R. Simeon b. Yohai said, "...the most difficult of all mitzvot is 'Honor your father and your mother....'" (Tanhuma Ekev, 2). Jewish tradition teaches us that to save a life is to save the world. It does not qualify the life by age.



Older people, who are targets of elder abuse, neglect, and exploitation, face unique barriers in identifying and protecting themselves against abuse.



Women of Reform Judaism has a longstanding history of resolutions on the rights and well-being of women and girls. In particular, WRJ has taken strong positions since 1973 against the abuse of women and children.


Elder abuse includes several types of maltreatment that occur among women and men ages sixty and older, most often at the hands of a caregiver, family member, or a person the elder trusts. There are six types of elder abuse as defined by the U.S. Centers for Disease Control and Prevention, National Center for Injury Prevention and Control:


Physical –bodily injury to an elder as a result of hitting, kicking, pushing, slapping, burning, or other show of force.

Sexual –forcing an elder to take part in a sexual act without consent.

Emotional –behaviors that harm an elder’s self-worth or emotional well-being such as scaring, embarrassing, name-calling, destroying sentimental property, or isolation.

Neglect –failure to meet basic needs such as food, housing, clothing, and/or medical care.

Abandonment –knowingly leaving an elder without a means to meet basic needs.

Financial –illegally misusing an elder’s money, property, or assets.


There are no official national or international statistics that confirm the number of abused older adults. Studies conducted in the late 1990s, however, reveal that four to six percent of older North Americans reported they were in a relationship they considered physically abusive. More recent surveys suggest approximately 500,000 victims of elder abuse a year, while others indicate that it could be closer to one million.1


Although older women rarely show up in shelters or domestic violence programs, studies indicate that physical and verbal abuse are occurring at rates similar to or higher than those for younger women. Data on elder abuse in domestic settings suggest that as few as one in fourteen incidents come to the attention of authorities and reports of financial exploitation are only one in twenty-five.2 Several factors keep older victims from seeking help, thus minimizing their options, and forcing them to silently endure years of physical and/or emotional pain, often ending only when they themselves or their abusers die. The barriers to seeking help include isolation due to age or disability; shame about not being able to care for themselves; cultural and generational issues relating to marriage and divorce; embarrassment if the abuser is their own child; mixed emotions when either the abuser or the victim is a spouse or loved one acting as a result of a stroke or Alzheimer’s/dementia; or a total physical and/or financial dependence on the abuser. Additionally, even when abuse is reported, credibility can be diminished because of assumed or diagnosed dementia. Injuries and bruising are also often incorrectly associated with physical instability or falls.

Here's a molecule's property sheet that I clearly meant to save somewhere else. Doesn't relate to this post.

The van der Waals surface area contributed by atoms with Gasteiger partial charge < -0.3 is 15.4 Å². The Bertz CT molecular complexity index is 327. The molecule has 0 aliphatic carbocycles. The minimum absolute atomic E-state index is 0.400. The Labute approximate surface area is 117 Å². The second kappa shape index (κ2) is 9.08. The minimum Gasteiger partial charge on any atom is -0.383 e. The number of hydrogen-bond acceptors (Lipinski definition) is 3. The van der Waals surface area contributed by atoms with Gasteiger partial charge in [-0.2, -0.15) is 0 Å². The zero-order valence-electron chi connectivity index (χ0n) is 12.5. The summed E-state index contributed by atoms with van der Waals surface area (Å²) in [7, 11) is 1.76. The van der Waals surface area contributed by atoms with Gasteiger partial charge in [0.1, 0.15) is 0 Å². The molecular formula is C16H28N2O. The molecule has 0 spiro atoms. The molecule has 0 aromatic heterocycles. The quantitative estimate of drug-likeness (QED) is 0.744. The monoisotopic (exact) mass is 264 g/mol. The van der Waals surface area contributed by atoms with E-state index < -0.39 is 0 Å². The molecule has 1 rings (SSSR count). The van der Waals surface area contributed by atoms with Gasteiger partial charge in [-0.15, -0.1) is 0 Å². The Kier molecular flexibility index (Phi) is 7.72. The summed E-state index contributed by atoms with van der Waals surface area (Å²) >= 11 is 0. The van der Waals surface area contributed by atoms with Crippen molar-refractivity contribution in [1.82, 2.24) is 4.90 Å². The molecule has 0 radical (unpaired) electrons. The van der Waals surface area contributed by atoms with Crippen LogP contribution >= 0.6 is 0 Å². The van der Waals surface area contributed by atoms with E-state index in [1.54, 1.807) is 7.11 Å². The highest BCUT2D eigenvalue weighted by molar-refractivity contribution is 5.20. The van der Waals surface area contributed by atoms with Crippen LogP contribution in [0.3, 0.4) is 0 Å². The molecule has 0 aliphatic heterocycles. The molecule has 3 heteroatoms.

Traditional resources, like shelters and hotlines, aren’t making the critical connection needed to address the issues of abuse with older victims. According to a survey by the US National Clearinghouse on Abuse in Later Life, few women’s shelters promote themselves to older women or are equipped to handle their special needs.


Various bills to protect seniors from elder abuse are currently before the United States Congress and in June 2009 the Canadian federal government launched a national awareness campaign on abuse of older adults.


Elder abuse is a growing issue as the population of the world ages. The United Nations International Plan of Action adopted by all countries in Madrid in April 2002, recognized the importance of preventing elder abuse in an aging world. The Toronto Declaration on the Global Prevention of Elder Abuse, sponsored by the Ontario Government in November 2002, calls for practical action at the local, regional, and national levels and specifically underscores education and dissemination of information as vital components of a multi-approach solution. In the fall of 2008, the United Nations Committee on the Elimination of Discrimination against Women adopted a recommendation on older women and the protection of their human rights.



In fulfillment of our Jewish mandate to respect and care for our elders and to treat them as we ourselves wish to be treated, WRJ urges its North American affiliates to:

  1. Present programs to educate congregations and communities about the signs of elder abuse and the importance of breaking down the barriers that prevent some elders from living safe and healthy lives,
  2. Work with community coalitions to develop respite care programs for family caregivers, which would alleviate some of the emotional and physical burdens of eldercare, resulting in better care for the elder and better health for the caregiver,
  3. Encourage sisterhoods and congregations to assist in accessing, evaluating, and monitoring the quality of home, community-based, and institutional care,
  4. Call for awareness within the medical community to be alert to signs of potential abuse and to intervene when necessary,
  5. Assist efforts to make existing women’s shelters accessible for abused older women with physical and cognitive disabilities, and
  6. Support legislation and campaigns to establish needed definitions, strategies, and programs to protect elders from abuse and provide the means to respond when necessary.


1) AARP, “And Then He Hit Me”, David France, January 2006

2) The Gerontologist, “The Prevalence of Elder Abuse: A Random Sample Survey”, Pillemer, Karl, and David Finkelhor; Consumer Digest, “The Fleecing of America’s Elderly”, John Wasik, 2000